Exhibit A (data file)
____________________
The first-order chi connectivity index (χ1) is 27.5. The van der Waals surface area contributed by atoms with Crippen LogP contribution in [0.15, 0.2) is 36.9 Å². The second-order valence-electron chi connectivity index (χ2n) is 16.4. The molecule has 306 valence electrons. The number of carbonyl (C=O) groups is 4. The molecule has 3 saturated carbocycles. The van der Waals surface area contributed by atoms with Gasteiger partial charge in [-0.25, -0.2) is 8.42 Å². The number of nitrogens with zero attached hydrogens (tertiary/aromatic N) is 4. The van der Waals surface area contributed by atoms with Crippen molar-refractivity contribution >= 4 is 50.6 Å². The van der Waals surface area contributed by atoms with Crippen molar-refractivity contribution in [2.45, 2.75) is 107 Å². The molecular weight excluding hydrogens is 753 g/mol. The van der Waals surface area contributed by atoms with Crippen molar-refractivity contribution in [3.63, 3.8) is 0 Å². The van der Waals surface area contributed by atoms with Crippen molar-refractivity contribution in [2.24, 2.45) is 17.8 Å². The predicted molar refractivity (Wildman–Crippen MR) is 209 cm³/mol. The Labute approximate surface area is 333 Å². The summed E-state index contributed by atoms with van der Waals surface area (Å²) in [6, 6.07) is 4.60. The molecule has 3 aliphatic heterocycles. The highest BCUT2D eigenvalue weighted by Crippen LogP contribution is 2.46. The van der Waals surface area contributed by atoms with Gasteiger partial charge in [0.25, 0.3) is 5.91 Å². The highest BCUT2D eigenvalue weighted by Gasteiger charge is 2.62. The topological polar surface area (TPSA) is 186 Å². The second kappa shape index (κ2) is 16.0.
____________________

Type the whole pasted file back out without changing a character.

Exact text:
The first-order chi connectivity index (χ1) is 27.5. The van der Waals surface area contributed by atoms with Crippen LogP contribution in [0.15, 0.2) is 36.9 Å². The second-order valence-electron chi connectivity index (χ2n) is 16.4. The molecule has 306 valence electrons. The number of carbonyl (C=O) groups is 4. The molecule has 3 saturated carbocycles. The van der Waals surface area contributed by atoms with Gasteiger partial charge in [-0.25, -0.2) is 8.42 Å². The number of nitrogens with zero attached hydrogens (tertiary/aromatic N) is 4. The van der Waals surface area contributed by atoms with Crippen molar-refractivity contribution >= 4 is 50.6 Å². The van der Waals surface area contributed by atoms with Crippen molar-refractivity contribution in [2.45, 2.75) is 107 Å². The molecular weight excluding hydrogens is 753 g/mol. The van der Waals surface area contributed by atoms with Crippen molar-refractivity contribution in [3.63, 3.8) is 0 Å². The van der Waals surface area contributed by atoms with Crippen molar-refractivity contribution in [2.24, 2.45) is 17.8 Å². The predicted molar refractivity (Wildman–Crippen MR) is 209 cm³/mol. The Labute approximate surface area is 333 Å². The summed E-state index contributed by atoms with van der Waals surface area (Å²) in [6, 6.07) is 4.60. The molecule has 3 aliphatic heterocycles. The highest BCUT2D eigenvalue weighted by Crippen LogP contribution is 2.46. The van der Waals surface area contributed by atoms with Gasteiger partial charge in [0.25, 0.3) is 5.91 Å². The highest BCUT2D eigenvalue weighted by Gasteiger charge is 2.62. The topological polar surface area (TPSA) is 186 Å². The second kappa shape index (κ2) is 16.0.